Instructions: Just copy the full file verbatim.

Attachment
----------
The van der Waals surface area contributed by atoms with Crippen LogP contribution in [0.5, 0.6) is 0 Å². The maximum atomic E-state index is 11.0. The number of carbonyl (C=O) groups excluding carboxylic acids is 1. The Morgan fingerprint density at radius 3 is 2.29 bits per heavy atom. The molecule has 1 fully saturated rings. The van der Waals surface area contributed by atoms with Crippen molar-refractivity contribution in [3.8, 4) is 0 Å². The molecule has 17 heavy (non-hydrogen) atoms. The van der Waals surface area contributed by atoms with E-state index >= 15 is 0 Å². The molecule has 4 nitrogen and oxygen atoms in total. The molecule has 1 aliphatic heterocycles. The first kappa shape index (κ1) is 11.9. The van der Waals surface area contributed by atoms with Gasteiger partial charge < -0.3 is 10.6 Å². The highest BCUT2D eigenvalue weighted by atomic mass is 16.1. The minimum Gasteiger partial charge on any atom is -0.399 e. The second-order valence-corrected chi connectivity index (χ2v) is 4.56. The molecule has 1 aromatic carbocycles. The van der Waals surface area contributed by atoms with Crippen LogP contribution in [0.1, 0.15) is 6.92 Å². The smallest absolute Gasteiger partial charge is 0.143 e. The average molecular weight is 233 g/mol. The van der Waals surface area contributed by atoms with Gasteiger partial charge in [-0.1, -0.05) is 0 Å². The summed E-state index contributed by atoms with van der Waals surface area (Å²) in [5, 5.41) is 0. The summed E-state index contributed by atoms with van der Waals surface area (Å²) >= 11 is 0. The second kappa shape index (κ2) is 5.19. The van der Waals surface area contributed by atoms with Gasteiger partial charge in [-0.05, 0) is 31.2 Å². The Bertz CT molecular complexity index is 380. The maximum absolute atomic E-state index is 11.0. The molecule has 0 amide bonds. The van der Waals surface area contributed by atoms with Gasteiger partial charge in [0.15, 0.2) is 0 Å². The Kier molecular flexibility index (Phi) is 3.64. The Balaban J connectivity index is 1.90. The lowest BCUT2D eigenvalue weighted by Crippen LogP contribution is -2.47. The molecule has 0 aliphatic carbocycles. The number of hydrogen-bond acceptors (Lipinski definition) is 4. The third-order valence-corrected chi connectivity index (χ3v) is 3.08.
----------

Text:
The van der Waals surface area contributed by atoms with Crippen LogP contribution in [0.5, 0.6) is 0 Å². The maximum atomic E-state index is 11.0. The number of carbonyl (C=O) groups excluding carboxylic acids is 1. The Morgan fingerprint density at radius 3 is 2.29 bits per heavy atom. The molecule has 1 fully saturated rings. The van der Waals surface area contributed by atoms with Crippen molar-refractivity contribution in [3.8, 4) is 0 Å². The molecule has 17 heavy (non-hydrogen) atoms. The van der Waals surface area contributed by atoms with E-state index >= 15 is 0 Å². The molecule has 4 nitrogen and oxygen atoms in total. The molecule has 1 aliphatic heterocycles. The first kappa shape index (κ1) is 11.9. The van der Waals surface area contributed by atoms with Gasteiger partial charge < -0.3 is 10.6 Å². The highest BCUT2D eigenvalue weighted by atomic mass is 16.1. The minimum Gasteiger partial charge on any atom is -0.399 e. The second-order valence-corrected chi connectivity index (χ2v) is 4.56. The molecule has 1 aromatic carbocycles. The van der Waals surface area contributed by atoms with Crippen LogP contribution in [0.1, 0.15) is 6.92 Å². The smallest absolute Gasteiger partial charge is 0.143 e. The average molecular weight is 233 g/mol. The van der Waals surface area contributed by atoms with Gasteiger partial charge in [-0.1, -0.05) is 0 Å². The summed E-state index contributed by atoms with van der Waals surface area (Å²) in [5, 5.41) is 0. The summed E-state index contributed by atoms with van der Waals surface area (Å²) >= 11 is 0. The second kappa shape index (κ2) is 5.19. The van der Waals surface area contributed by atoms with Gasteiger partial charge in [-0.05, 0) is 31.2 Å². The Bertz CT molecular complexity index is 380. The maximum absolute atomic E-state index is 11.0. The molecule has 0 amide bonds. The van der Waals surface area contributed by atoms with Gasteiger partial charge in [0.15, 0.2) is 0 Å². The Kier molecular flexibility index (Phi) is 3.64. The Balaban J connectivity index is 1.90. The lowest BCUT2D eigenvalue weighted by Crippen LogP contribution is -2.47. The molecule has 0 aliphatic carbocycles. The number of hydrogen-bond acceptors (Lipinski definition) is 4. The third-order valence-corrected chi connectivity index (χ3v) is 3.08.